Q: I have been caught up in a real estate nightmare. I purchased a single family home earlier this year. Last month I discovered that I was conveyed two lots instead of one. I talked to people at the tax assessor’s office and they confirmed that several years back, a prior owner took the two lots and consolidated them into one tax bill. As far as I am aware, the prior owner might not have even known about the consolidation of the lots.
The previous owner is a “big wig” who owns a lot of land in the local area. I believe this was an oversight by him and his attorney. No one has given me any guidance. I have been told by numerous attorneys that they’ve never heard or seen anything like this.
How do I advise the previous owner that I actually own both properties and get keys for the second property? Can I separate the properties and sell the other lot? Do I need an attorney?
A: There are several issues to discuss. Generally, every parcel of real estate must have an identification number for real estate tax purposes. If you were to buy several parcels of land, you’d expect to have an identification number for each parcel.
But if you owned several parcels of land and only wanted to receive one tax bill for all of them, you’d work with the local tax assessor’s office to consolidate the parcels into one tax bill for all of them.
In many places, when you want to consolidate parcels of land into one tax bill, the local authorities would require you to also change the legal description for those parcels so that they would no longer be identified as two different parcels of land. The street address would probably not change, but the description for those properties used in legal documents would change.
But in some places, you can get one tax identification number for various parcels of land without changing the legal description for those parcels. And this is what appears to have occurred in your case. You have one tax identification number for multiple parcels of land and you received both parcels when you purchased your home.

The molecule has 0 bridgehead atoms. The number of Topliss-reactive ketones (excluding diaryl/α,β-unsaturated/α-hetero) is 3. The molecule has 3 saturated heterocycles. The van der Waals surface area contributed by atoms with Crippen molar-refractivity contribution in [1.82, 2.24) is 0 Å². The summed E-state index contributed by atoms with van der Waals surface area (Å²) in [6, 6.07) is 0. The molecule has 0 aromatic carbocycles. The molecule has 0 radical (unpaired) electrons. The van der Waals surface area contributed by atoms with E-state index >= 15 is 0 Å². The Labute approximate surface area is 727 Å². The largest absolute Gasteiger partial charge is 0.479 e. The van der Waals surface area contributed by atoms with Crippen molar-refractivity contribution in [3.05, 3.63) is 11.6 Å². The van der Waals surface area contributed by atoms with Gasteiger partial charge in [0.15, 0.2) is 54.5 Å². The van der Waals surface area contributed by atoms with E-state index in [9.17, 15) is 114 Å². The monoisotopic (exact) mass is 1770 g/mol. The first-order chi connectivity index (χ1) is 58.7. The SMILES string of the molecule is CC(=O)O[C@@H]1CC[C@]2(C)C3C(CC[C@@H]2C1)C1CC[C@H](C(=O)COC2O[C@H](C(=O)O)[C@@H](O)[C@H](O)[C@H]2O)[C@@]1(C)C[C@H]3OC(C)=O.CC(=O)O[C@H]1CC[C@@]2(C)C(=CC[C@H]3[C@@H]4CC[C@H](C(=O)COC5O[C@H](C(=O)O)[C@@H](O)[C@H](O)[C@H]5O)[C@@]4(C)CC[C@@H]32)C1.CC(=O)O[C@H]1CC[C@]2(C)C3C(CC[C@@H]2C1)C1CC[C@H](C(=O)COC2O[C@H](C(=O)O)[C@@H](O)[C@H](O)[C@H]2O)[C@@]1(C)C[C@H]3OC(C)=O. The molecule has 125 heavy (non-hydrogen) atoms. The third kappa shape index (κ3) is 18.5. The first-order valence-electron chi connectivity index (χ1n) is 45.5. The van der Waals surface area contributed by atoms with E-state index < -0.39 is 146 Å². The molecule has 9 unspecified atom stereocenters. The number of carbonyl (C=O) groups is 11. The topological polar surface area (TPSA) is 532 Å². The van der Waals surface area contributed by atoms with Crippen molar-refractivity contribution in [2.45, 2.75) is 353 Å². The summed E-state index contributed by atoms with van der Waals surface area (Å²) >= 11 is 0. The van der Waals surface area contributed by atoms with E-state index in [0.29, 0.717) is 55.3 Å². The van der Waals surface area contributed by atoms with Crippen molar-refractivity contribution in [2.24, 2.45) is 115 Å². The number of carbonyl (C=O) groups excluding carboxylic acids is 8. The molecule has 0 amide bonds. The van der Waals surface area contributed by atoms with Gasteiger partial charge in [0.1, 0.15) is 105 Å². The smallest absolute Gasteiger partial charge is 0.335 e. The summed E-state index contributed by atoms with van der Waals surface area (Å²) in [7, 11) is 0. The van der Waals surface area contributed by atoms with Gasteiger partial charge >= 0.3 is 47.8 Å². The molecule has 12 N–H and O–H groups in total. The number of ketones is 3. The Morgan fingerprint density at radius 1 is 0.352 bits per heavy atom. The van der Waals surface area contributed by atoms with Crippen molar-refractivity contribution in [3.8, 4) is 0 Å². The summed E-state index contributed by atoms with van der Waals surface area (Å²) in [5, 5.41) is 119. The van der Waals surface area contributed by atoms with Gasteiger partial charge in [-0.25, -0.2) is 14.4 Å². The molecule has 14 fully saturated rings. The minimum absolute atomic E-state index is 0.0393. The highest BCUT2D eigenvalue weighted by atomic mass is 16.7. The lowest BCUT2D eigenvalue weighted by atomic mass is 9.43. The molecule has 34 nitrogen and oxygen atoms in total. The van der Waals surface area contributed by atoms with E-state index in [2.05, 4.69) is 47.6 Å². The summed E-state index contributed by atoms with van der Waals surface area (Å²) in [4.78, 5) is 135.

From your question it seems that you received more than you expected.
Usually people have a pretty good understanding of what they are buying when they close on a home. Your real estate contract should indicate the street address of the property you were to purchase. And at settlement, there should have been three other documents that you should have received to match your contract: the deed, the survey and the title insurance commitment.
The deed is the document that conveyed title of the home to you. The description on that deed should have matched the description on the plat of survey. The plat of survey was the document that depicted graphically the dimensions of the land you were purchasing along with a depiction of the homes on that land. Finally, you should have had a title insurance commitment from a company that would insure your rightful ownership in and to the land you were buying.
If all the documents matched, it should have been pretty clear at the time of your settlement what you were buying. If you didn’t review or understand these documents, that’s unfortunate. Because if the seller made a mistake in conveying more land than he intended and you know that it was a mistake, the mistake can and should be undone. Since the seller made the mistake, the seller should pay to undo the conveyance of that part of the land that you were not entitled to purchase.
When you and the seller clean up the mistake, you can have the seller file the appropriate documents to clean up the tax issue so that in the future you get a tax bill for only the property you own. You will probably need the help of a real estate attorney on this issue. Also, if you live in a state in which the settlement agent prepares the closing papers, you may want to talk to a real estate attorney to cover yourself and, perhaps, have the settlement agent correct the problem if they were at fault.
Finally, if the intent was for you to own all of the land, then in that case you are entitled to possession of all of the property. If there are people living in an adjacent property, they may still have the right to remain on the property as your tenants. Here again, you’ll need to talk to a real estate attorney to determine when you can get possession of that part of the land.
When you purchased the property, you probably purchased the property subject to the rights of parties that might have been in possession of the property. Please email us to tell us how things end up.